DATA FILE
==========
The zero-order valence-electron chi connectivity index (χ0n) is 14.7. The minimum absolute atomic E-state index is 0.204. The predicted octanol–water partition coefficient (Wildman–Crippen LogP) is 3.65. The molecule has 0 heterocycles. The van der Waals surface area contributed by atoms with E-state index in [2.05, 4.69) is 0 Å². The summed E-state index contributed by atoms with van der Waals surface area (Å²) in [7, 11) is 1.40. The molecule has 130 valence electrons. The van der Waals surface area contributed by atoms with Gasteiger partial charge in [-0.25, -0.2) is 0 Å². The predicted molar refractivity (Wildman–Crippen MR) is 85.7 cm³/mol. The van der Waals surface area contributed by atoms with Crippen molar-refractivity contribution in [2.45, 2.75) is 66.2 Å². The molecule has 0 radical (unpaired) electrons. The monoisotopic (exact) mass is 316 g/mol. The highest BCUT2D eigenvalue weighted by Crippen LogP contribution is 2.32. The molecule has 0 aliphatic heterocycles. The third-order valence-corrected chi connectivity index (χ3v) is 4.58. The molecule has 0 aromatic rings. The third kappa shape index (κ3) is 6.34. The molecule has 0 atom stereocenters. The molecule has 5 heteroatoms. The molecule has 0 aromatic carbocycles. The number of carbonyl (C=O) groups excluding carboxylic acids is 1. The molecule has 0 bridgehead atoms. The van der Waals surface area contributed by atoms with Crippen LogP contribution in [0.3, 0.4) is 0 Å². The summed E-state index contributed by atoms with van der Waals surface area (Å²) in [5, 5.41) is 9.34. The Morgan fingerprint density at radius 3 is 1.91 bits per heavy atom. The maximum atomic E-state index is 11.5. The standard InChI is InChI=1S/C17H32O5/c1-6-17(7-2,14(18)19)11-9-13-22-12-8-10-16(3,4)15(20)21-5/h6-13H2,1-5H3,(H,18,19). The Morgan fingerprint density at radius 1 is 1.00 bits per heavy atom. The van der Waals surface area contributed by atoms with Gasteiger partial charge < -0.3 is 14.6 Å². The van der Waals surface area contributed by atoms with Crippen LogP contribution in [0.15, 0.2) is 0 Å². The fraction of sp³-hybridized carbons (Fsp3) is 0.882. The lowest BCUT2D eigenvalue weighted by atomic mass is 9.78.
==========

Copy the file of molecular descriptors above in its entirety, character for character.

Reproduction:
The zero-order valence-electron chi connectivity index (χ0n) is 14.7. The minimum absolute atomic E-state index is 0.204. The predicted octanol–water partition coefficient (Wildman–Crippen LogP) is 3.65. The molecule has 0 heterocycles. The van der Waals surface area contributed by atoms with E-state index in [2.05, 4.69) is 0 Å². The summed E-state index contributed by atoms with van der Waals surface area (Å²) in [7, 11) is 1.40. The molecule has 130 valence electrons. The van der Waals surface area contributed by atoms with Gasteiger partial charge in [-0.25, -0.2) is 0 Å². The predicted molar refractivity (Wildman–Crippen MR) is 85.7 cm³/mol. The van der Waals surface area contributed by atoms with Crippen molar-refractivity contribution in [2.45, 2.75) is 66.2 Å². The molecule has 0 radical (unpaired) electrons. The monoisotopic (exact) mass is 316 g/mol. The highest BCUT2D eigenvalue weighted by Crippen LogP contribution is 2.32. The molecule has 0 aliphatic heterocycles. The third-order valence-corrected chi connectivity index (χ3v) is 4.58. The molecule has 0 aromatic rings. The third kappa shape index (κ3) is 6.34. The molecule has 0 atom stereocenters. The molecule has 5 heteroatoms. The molecule has 0 aromatic carbocycles. The number of carbonyl (C=O) groups excluding carboxylic acids is 1. The molecule has 0 bridgehead atoms. The van der Waals surface area contributed by atoms with Crippen LogP contribution in [0.3, 0.4) is 0 Å². The summed E-state index contributed by atoms with van der Waals surface area (Å²) in [5, 5.41) is 9.34. The Morgan fingerprint density at radius 3 is 1.91 bits per heavy atom. The maximum atomic E-state index is 11.5. The standard InChI is InChI=1S/C17H32O5/c1-6-17(7-2,14(18)19)11-9-13-22-12-8-10-16(3,4)15(20)21-5/h6-13H2,1-5H3,(H,18,19). The Morgan fingerprint density at radius 1 is 1.00 bits per heavy atom. The van der Waals surface area contributed by atoms with Gasteiger partial charge < -0.3 is 14.6 Å². The van der Waals surface area contributed by atoms with Crippen LogP contribution in [0.15, 0.2) is 0 Å². The fraction of sp³-hybridized carbons (Fsp3) is 0.882. The lowest BCUT2D eigenvalue weighted by atomic mass is 9.78.